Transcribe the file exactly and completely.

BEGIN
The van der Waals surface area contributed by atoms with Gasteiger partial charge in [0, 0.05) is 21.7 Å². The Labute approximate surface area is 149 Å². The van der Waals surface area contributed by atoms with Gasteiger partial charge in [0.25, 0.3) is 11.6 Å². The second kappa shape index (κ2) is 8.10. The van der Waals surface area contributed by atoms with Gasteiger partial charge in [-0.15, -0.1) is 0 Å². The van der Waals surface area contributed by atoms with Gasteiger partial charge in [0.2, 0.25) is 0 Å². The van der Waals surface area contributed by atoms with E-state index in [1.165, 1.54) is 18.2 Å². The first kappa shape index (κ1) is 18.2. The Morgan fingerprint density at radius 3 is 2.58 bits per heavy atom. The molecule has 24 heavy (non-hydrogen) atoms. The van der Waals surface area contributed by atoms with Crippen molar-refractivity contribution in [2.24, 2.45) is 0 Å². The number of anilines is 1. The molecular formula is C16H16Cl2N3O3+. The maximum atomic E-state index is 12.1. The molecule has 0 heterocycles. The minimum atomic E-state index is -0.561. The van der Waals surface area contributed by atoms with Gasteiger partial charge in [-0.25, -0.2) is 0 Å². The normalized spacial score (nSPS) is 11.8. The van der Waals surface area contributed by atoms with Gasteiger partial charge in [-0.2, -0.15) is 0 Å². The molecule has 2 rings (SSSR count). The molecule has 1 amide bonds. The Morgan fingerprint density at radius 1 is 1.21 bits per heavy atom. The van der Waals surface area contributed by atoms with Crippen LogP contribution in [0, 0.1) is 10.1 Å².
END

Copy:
The van der Waals surface area contributed by atoms with Gasteiger partial charge in [0, 0.05) is 21.7 Å². The Labute approximate surface area is 149 Å². The van der Waals surface area contributed by atoms with Gasteiger partial charge in [0.25, 0.3) is 11.6 Å². The second kappa shape index (κ2) is 8.10. The van der Waals surface area contributed by atoms with Gasteiger partial charge in [-0.15, -0.1) is 0 Å². The van der Waals surface area contributed by atoms with Gasteiger partial charge in [0.2, 0.25) is 0 Å². The van der Waals surface area contributed by atoms with E-state index in [1.165, 1.54) is 18.2 Å². The first kappa shape index (κ1) is 18.2. The Morgan fingerprint density at radius 3 is 2.58 bits per heavy atom. The molecule has 24 heavy (non-hydrogen) atoms. The van der Waals surface area contributed by atoms with Crippen molar-refractivity contribution in [2.24, 2.45) is 0 Å². The number of anilines is 1. The molecular formula is C16H16Cl2N3O3+. The maximum atomic E-state index is 12.1. The molecule has 0 heterocycles. The minimum atomic E-state index is -0.561. The van der Waals surface area contributed by atoms with Gasteiger partial charge in [-0.25, -0.2) is 0 Å². The normalized spacial score (nSPS) is 11.8. The van der Waals surface area contributed by atoms with Gasteiger partial charge in [-0.2, -0.15) is 0 Å². The molecule has 2 rings (SSSR count). The molecule has 1 amide bonds. The Morgan fingerprint density at radius 1 is 1.21 bits per heavy atom. The van der Waals surface area contributed by atoms with Crippen LogP contribution in [0, 0.1) is 10.1 Å².